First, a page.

|Courtesy of www.RembrandtPaintings.com|
In 1636, Rembrandt painted the most violent and Baroque composition of his entire career: The Blinding of Samson. In the Bible story, this sanguine episode follows upon Samson's unhappy
marriage with an unnamed Philistine girl and his love affair with another Philistine woman whose name is only too well known: Delilah. The lords of her tribe having promised her a vast sum for the
secret of Samson's extraordinary strength, Delilah three times attempts to beguile her lover into telling her, and is three times misled by a wary Samson. Finally, "his soul...vexed unto death" by
her wheedling, he tells her "all his heart": "There hath not come a razor upon mine head...if I be shaven, then my strength will go from me" (Judges 17:17). Delilah thereupon summons the Philistine
lords, lulls Samson to sleep with his head in her lap, and cuts off his hair. Then she awakens him to face his foes, who promptly put out his eyes.
The painting represents the bloody climax of the story. Samson has been overwhelmed by one of the Philistines, who has the biblical hero locked in his grip. Samson's right hand is being fettered by another soldier, and a third is plunging a sword into his eye, from which blood rushes forth. His whole frame writhes convulsively with sudden pain. The warrior standing in front, silhouetted against the light in the Honthorst manner, has his halberd ready to plunge into Samson if he manages to free himself before the hideous deed is done. Delilah, with a look of terror mixed with triumph, is a masterful characterization seen in a half haze, as she rushes to the opening of the tent.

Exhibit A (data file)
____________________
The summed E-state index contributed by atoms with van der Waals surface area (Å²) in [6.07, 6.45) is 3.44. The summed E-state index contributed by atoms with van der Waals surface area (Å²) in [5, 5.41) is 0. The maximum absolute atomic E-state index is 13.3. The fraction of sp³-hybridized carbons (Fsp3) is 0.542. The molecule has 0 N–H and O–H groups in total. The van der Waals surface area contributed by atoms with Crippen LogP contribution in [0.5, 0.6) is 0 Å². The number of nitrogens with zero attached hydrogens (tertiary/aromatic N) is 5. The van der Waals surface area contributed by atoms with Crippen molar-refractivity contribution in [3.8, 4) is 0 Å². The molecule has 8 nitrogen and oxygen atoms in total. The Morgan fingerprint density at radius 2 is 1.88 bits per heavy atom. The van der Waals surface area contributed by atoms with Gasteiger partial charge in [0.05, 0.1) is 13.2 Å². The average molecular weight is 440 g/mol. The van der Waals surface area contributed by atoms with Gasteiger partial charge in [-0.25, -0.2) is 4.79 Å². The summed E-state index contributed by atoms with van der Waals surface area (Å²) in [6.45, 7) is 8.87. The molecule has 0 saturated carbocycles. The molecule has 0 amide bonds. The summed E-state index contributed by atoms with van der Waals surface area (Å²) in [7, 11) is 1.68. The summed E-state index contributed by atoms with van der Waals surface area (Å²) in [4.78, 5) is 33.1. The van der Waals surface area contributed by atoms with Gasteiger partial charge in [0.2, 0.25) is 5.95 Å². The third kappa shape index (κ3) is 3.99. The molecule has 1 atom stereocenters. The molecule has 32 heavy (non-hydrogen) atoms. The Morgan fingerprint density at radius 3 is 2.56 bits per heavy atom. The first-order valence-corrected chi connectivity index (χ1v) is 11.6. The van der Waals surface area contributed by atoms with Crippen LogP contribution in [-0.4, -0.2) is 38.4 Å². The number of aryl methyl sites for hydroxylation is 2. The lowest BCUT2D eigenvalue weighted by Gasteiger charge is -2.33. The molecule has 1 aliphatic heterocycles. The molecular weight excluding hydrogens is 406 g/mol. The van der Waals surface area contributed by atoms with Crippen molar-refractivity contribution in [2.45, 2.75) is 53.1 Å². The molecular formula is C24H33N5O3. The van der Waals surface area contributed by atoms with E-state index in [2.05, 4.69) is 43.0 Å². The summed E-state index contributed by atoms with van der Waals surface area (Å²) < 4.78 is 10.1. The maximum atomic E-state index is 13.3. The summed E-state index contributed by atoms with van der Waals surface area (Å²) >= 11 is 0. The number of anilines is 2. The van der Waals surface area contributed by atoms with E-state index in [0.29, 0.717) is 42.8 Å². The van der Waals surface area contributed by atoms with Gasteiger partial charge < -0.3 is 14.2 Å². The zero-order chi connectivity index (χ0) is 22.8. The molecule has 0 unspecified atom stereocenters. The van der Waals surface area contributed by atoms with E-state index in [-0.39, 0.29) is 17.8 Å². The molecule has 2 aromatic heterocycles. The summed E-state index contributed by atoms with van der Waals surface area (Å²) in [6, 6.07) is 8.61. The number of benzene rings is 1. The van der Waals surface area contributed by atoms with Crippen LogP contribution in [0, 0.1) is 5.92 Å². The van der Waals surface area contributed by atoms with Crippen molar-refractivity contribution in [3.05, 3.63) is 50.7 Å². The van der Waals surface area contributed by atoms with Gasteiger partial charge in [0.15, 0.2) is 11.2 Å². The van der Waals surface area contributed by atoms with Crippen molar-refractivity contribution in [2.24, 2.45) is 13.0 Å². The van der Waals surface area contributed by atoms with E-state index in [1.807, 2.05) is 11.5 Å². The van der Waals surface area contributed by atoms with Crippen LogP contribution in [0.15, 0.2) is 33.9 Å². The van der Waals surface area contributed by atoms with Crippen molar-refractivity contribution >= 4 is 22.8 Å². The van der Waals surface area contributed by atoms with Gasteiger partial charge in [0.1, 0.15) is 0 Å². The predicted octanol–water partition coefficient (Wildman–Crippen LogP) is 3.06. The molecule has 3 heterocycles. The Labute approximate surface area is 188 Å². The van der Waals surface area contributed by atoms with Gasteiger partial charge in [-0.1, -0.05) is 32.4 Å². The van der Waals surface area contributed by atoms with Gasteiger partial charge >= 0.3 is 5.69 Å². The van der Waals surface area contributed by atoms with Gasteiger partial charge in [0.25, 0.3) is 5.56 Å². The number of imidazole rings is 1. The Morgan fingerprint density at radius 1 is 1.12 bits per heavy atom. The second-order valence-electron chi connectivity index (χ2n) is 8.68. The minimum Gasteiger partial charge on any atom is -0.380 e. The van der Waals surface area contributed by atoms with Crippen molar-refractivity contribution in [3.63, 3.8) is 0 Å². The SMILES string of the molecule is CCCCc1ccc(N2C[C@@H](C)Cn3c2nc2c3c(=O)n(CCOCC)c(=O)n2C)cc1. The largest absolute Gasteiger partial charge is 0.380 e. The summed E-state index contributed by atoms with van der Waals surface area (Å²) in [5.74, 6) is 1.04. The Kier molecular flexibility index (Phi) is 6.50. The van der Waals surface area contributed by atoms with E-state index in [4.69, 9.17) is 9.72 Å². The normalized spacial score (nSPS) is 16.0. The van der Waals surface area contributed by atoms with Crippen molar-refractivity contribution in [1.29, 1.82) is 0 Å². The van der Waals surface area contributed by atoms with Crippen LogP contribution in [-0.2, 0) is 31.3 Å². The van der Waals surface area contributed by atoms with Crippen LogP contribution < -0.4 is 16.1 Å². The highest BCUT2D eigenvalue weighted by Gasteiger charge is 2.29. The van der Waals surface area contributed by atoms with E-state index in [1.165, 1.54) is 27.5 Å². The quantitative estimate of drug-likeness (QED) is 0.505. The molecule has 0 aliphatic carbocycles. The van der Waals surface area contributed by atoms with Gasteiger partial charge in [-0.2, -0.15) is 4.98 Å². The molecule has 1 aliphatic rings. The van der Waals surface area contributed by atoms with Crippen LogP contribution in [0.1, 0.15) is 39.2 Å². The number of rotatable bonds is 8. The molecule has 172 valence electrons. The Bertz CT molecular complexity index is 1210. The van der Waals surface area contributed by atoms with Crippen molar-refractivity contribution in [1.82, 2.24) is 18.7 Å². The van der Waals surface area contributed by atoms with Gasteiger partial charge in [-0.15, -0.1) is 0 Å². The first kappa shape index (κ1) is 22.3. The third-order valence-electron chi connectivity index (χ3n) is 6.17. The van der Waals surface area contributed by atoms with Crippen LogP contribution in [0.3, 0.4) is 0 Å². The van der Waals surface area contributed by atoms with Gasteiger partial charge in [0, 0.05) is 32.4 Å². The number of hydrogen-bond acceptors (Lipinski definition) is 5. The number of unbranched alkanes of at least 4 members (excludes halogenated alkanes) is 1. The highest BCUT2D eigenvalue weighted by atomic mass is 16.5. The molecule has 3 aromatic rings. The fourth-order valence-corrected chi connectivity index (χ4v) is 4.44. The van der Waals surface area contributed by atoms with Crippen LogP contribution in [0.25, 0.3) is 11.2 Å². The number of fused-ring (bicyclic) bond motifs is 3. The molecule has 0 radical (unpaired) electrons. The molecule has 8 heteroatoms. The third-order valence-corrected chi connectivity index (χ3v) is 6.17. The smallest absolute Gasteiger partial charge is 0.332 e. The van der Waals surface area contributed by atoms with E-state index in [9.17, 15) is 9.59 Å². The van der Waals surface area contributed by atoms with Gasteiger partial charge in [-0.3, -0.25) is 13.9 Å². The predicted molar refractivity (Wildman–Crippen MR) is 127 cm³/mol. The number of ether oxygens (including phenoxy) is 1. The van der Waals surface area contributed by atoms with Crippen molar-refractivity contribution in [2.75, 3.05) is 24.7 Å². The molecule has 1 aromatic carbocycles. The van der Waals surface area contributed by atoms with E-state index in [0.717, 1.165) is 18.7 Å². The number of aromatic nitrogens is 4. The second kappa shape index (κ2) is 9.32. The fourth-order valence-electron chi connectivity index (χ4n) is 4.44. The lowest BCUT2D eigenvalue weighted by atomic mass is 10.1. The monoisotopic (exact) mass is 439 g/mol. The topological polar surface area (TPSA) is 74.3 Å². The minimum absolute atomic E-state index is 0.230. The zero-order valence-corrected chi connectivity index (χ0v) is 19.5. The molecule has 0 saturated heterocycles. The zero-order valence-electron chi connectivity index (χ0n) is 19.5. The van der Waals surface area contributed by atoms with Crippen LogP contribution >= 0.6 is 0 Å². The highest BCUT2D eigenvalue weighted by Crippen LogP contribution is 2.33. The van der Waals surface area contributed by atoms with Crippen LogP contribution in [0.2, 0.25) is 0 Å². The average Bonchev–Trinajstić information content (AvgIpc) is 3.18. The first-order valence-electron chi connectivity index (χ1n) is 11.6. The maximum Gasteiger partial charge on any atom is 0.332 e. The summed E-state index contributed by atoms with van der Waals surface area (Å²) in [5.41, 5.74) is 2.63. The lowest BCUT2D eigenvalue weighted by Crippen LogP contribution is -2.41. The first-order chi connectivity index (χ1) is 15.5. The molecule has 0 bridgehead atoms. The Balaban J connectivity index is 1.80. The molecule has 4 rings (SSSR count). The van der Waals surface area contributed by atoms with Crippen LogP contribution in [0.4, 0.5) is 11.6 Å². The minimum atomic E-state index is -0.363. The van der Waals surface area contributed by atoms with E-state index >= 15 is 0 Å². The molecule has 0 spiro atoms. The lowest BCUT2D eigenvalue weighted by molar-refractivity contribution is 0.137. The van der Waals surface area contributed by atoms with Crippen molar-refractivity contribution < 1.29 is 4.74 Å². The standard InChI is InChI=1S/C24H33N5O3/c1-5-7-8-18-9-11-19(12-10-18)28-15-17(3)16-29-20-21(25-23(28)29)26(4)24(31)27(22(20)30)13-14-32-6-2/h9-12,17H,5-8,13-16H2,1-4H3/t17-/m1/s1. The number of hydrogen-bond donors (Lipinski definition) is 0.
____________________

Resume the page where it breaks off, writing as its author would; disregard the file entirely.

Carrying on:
|Photo of The Blinding of Samson by Rembrandt|
Rembrandt's large canvas with life-size figures and fierce contrasts of light is a fearful rendering of the story. The way in which the soldiers attack Samson, blind him, and force chains upon him could hardly be depicted more gruesomely. Samson's face contorted with anguish and his bare foot with the toes curled in pain and powerless fury arc painted with appalling naturalness. Her face triumphant, Delilah abandons the lover she has betrayed. In one hand she holds the scissors, in the other Samson's hair.